Editor’s Note: The following guest post is written by Dr. Froswa Booker-Drew, philanthropist and founding officer of the HERitage Giving Fund.
As a child, I saw my parents in Shreveport, Louisiana helping others. At the time, I didn’t realize that the trips to visit the sick, the donations to those in need or even delivering cooked meals, were part of philanthropy in my community. My involvement in service began as a teen volunteering and has not stopped. I have made a life of giving. I now call myself a philanthropist, something I would not have called myself years ago because I didn’t realize that, like my parents, I was a part of this work.
I discovered in my nonprofit career that so few foundations support organizations of color. Foundations also often focus on narratives of brokenness, instead of supporting organizations that are already community assets, but may not have everything on the checklist to get approved for funding.
I got more involved in African-American giving through the work of Tracey Webb, the founder of the now defunct blog, Blackgivesback.com. In this blog, Tracey offered a glimpse into everyday individuals who were making a difference through their giving. I had the pleasure of writing for the blog for a number of years, which strengthened my awareness of the impact of black philanthropy.
Working with Tracey introduced me to the idea of giving circles. Tracey started Black Benefactors, a giving circle based in Washington, DC, and was wildly successful at bringing a group of African American professionals together to donate not just money but time and talent to African American causes and leadership. This year, Black Benefactors made grants to The Black Swan Academy and Scholarchips, two important organizations working in the community to enhance youth opportunities, even for the most marginalized.
I got further inspired about black women’s philanthropy after learning about the African American Women’s Giving Circle in DC, and seeing the success they had in supporting causes for African American women and girls. Black Philanthropy Month (coming up in August!) was also something that inspired me to get more involved in the space of black giving.
Ultimately, a documentary called the The Contradictions of Fair Hope, which won for best long documentary at the Newark Black Film Festival’s Paul Robeson Awards, also reeled me in to the world of black giving. The film provides an example of African American giving by highlighting the Fair Hope Society in Alabama. Formed by freed slaves in 1888, the Fair Hope society helped those most in need: the sick, the hungry, and those who had lost a loved one and needed funds for burial. The society worked as a form of insurance, where members paid 10 cents a month to be entitled to the services, and leftover funds went toward a yearly celebration.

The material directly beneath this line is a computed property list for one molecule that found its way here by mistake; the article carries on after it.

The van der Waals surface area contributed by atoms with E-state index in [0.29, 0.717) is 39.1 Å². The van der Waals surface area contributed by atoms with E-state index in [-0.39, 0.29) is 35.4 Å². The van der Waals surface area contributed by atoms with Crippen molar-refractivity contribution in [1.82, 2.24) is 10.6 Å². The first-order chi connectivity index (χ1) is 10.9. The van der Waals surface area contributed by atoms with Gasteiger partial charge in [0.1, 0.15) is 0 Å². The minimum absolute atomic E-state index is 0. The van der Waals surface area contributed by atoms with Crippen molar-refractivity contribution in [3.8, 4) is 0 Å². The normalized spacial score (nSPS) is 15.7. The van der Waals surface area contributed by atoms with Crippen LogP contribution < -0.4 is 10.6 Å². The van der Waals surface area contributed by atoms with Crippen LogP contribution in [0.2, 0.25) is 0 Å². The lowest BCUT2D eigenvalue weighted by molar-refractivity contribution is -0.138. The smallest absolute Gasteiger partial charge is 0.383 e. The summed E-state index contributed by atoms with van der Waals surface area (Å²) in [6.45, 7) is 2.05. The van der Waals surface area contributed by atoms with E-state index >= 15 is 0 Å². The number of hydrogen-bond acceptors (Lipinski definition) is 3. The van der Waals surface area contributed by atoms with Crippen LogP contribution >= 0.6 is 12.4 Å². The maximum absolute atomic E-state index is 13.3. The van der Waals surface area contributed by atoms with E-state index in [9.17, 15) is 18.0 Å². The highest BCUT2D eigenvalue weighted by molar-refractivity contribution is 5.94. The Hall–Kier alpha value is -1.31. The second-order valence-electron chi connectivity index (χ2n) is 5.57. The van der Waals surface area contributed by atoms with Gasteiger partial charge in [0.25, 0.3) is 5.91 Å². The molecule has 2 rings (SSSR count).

When Akilah Wallace, the founder of the HERitage Giving Circle approached me and Dr. Halima Leak Francis to be a part of creating the first African American Women’s Giving Circle in Texas, I was reminded of our legacy from the past, and wanted to be part of something even more powerful for the future. HERitage Giving Fund was founded August 2017, during Black History Month. The mission of the HERitage Giving Fund, a giving circle at Dallas Women’s Foundation, is to encourage philanthropy in the African-American/Black community, to contribute in a strategic and meaningful way, and to bring a new source of funding to nonprofit organizations serving African-American women and girls throughout North Texas.
HERitage is committed to engaging Black women of varying economic status and backgrounds, who have a heart for investing in organizations, often grassroots, and/or start ups. Often these organizations have limited access to funding sources to support basic operating needs (staff income, supplies, transportation, etc.), help to increase service capacity and reach, and sustain much-needed program services over time. This is why Heritage Giving Fund and other giving circles are so important.
The HERitage Giving Fund awards grants to organizations that are located in North Texas, led by African American women, using a gender lens to frame strategies, and have a sound mission and objectives for impact. HERitage Giving Fund also serves as a hub for social events and discussion on how to build empowerment through philanthropy.
I serve as a Founding Officer and Grants Committee Chair. To date, we have raised more than $20,000 (and are still collecting funds through the end of July). We will accept applications in August and announce those selected to receive funds from the members in the late October/November. We are successful because of our members’ commitment. It has been amazing to work with a group of women who are so committed in their local community. It is even more impressive that these community role models use their resources to continue this rich legacy of giving.
For more information on HERitage Giving Circle and ways that you can get involved, please email us at HeritageGivingFund@gmail.